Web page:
More Red Light Cameras on the Way

Whether you think they’re big brother in operation, or the greatest thing out there for safety, Portland will soon have more red light cameras:

For Immediate Release
May 31, 2007
Contact: Cheryl E. Kuck
Phone: (503) 823-5552 or (503) 823-5909 cell


(PORTLAND, OR) – The Portland Office of Transportation will request that Portland City Council on June 6, 2007, will approve the installation of six additional red light cameras at selected intersections in the city, with five on the city’s east side. The cameras, authorized by the Oregon Legislature in 1999, capture vehicles and their drivers running red lights and are meant to reduce crashes caused by this dangerous and illegal behavior.

Below is a list of the six intersections to receive the cameras. Each has a history of high numbers of crashes caused by red light running in the last four years.

• SW 4th at Jefferson – 29 red light crashes
• SE Stark at 99th – 19 red light crashes
• SE Stark at 102nd – 44 red light crashes
• SE Foster at 96th – 53 red light crashes
• NE Broadway at Vancouver – 28 red light crashes
• SE Washington at 103rd – 35 red light crashes

Traffic specialists say that when red light violations occur, they most often result in an angle or turning collision. These broadside collisions, also known as right-angle or T-bone collisions, are especially dangerous because the sides are the most vulnerable areas of cars.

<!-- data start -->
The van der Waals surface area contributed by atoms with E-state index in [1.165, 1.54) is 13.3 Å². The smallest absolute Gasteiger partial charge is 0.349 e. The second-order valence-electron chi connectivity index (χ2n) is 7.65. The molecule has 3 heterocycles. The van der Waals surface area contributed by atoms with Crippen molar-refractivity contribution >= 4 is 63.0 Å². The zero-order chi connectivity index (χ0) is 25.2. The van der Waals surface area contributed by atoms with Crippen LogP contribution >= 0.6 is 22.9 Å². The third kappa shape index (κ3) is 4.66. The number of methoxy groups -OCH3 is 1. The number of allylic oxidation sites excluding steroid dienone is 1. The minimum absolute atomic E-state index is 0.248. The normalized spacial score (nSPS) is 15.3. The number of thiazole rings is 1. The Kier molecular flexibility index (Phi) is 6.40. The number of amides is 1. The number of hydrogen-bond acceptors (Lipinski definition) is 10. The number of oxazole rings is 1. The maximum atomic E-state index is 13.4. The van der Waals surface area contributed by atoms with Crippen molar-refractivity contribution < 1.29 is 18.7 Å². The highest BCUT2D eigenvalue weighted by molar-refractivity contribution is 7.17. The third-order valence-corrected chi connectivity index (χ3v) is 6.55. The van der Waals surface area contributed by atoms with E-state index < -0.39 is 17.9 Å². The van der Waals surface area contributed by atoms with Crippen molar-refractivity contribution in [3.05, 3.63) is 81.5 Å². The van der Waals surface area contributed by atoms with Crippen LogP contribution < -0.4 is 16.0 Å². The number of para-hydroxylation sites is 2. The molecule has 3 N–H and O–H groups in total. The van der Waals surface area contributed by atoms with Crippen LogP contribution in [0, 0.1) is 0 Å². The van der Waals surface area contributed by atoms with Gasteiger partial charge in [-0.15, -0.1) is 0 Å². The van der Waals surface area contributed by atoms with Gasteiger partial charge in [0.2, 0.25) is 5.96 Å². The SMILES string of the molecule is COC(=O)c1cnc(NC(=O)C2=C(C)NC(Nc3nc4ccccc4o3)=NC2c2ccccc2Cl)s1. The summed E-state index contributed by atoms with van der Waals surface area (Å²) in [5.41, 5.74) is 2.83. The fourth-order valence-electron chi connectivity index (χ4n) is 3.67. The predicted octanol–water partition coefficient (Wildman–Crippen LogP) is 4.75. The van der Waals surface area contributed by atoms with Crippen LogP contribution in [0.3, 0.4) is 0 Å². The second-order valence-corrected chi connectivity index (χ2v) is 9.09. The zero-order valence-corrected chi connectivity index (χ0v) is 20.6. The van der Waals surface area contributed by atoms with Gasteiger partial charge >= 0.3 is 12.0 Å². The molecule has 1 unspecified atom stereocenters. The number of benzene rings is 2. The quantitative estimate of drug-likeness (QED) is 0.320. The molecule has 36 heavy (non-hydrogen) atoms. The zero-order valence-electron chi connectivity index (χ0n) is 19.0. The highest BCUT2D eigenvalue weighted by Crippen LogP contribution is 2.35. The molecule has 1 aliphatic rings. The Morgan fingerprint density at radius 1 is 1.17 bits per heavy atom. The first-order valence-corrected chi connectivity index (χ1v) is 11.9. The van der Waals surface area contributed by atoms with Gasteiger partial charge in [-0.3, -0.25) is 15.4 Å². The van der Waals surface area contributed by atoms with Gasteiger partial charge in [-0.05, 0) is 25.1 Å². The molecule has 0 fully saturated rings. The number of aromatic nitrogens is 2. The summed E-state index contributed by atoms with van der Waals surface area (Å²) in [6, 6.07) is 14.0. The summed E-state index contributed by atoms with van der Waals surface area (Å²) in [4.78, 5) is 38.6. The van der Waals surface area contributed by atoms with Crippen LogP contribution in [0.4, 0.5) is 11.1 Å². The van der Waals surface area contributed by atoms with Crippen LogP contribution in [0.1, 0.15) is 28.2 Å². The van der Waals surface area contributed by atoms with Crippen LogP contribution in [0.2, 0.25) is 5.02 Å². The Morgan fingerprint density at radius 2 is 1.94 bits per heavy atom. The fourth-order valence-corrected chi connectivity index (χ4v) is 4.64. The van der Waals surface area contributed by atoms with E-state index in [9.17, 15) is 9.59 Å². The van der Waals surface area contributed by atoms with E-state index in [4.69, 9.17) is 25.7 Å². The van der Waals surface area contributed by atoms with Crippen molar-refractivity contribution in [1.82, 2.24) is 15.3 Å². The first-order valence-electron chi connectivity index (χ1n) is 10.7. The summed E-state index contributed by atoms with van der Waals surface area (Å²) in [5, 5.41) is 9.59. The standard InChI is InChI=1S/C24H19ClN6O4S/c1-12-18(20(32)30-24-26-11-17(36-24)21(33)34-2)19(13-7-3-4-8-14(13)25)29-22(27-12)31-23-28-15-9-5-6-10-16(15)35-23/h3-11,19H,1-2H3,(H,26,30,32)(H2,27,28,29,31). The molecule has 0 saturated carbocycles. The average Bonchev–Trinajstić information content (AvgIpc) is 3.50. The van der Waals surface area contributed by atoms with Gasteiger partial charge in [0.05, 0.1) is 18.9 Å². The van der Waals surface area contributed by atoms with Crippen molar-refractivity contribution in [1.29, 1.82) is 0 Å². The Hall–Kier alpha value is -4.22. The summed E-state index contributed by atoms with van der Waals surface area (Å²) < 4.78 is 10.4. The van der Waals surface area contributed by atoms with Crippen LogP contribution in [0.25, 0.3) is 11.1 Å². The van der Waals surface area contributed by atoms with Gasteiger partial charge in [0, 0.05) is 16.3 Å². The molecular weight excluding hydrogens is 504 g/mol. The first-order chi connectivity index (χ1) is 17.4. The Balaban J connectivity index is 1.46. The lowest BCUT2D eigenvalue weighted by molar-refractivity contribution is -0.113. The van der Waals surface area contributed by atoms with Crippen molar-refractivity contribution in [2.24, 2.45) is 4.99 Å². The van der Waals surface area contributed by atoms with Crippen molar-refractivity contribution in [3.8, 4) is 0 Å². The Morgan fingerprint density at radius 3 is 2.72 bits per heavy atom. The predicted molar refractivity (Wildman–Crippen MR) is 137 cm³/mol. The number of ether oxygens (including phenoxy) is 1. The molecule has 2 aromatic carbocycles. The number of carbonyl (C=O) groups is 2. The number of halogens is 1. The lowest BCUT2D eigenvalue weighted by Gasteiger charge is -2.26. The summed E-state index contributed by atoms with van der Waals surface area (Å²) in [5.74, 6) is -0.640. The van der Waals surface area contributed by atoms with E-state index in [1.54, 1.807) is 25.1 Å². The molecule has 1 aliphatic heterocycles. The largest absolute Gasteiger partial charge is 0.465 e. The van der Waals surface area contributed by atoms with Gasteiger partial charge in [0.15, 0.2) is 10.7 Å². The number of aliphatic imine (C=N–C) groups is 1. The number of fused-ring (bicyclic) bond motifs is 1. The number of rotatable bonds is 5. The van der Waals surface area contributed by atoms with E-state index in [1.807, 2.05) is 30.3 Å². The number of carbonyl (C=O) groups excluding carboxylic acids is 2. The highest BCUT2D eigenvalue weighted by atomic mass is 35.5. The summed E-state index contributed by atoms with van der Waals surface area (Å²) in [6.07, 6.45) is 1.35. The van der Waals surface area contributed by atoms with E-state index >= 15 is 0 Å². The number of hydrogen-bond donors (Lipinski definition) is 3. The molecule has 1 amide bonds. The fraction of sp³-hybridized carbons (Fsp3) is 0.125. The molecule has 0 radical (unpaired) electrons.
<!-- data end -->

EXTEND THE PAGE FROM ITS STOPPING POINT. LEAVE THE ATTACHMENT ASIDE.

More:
“The most serious crashes that occur at intersections are caused by someone running a red light,” said Sergeant Dan Costello of the Portland Police Bureau’s Traffic Division. In Portland, turning and angle crashes are 2.5 times more likely to result in serious injuries and fatalities than rear-end crashes. “Adding six more cameras will further decrease these types of crashes,” says Costello.

There are currently six red light cameras operating at five intersections in Portland, enforcing the entering traffic as follows:

• E Burnside at Grand Avenue, northbound approach
• NE Sandy Blvd at 39th Avenue, westbound approach
• NE Sandy Blvd at 39th Avenue, northbound approach
• SE Grand Avenue at Madison Street, northbound approach
• W Burnside at 19th Avenue, eastbound approach
• NE Broadway at Grand Avenue, westbound approach

Studies show that Portland’s red light camera program has reduced red light running at the existing five camera intersections and the injuries and fatalities that red light running causes.
“No matter how pressed for time you are, please stop for a red light,” says City Commissioner Sam Adams. “Gambling on saving a minute or two by running a red light could kill or seriously injure you or someone else. Red light running has very serious consequences.”

The six new cameras will be installed by the end of August, with three going in by the end of June (4th/Jefferson, 99th/Stark, 102nd/Stark). Signage will be posted to alert drivers to the cameras.


For intersection approaches with red light cameras, crashes went down after the cameras were installed. During the three-year period before installation of the cameras at the five intersections, there were 136 total crashes, 33 of which involved red light violators. In the three years after installation, there were 122 crashes on the enforced approaches, 29 of which involved red light violators.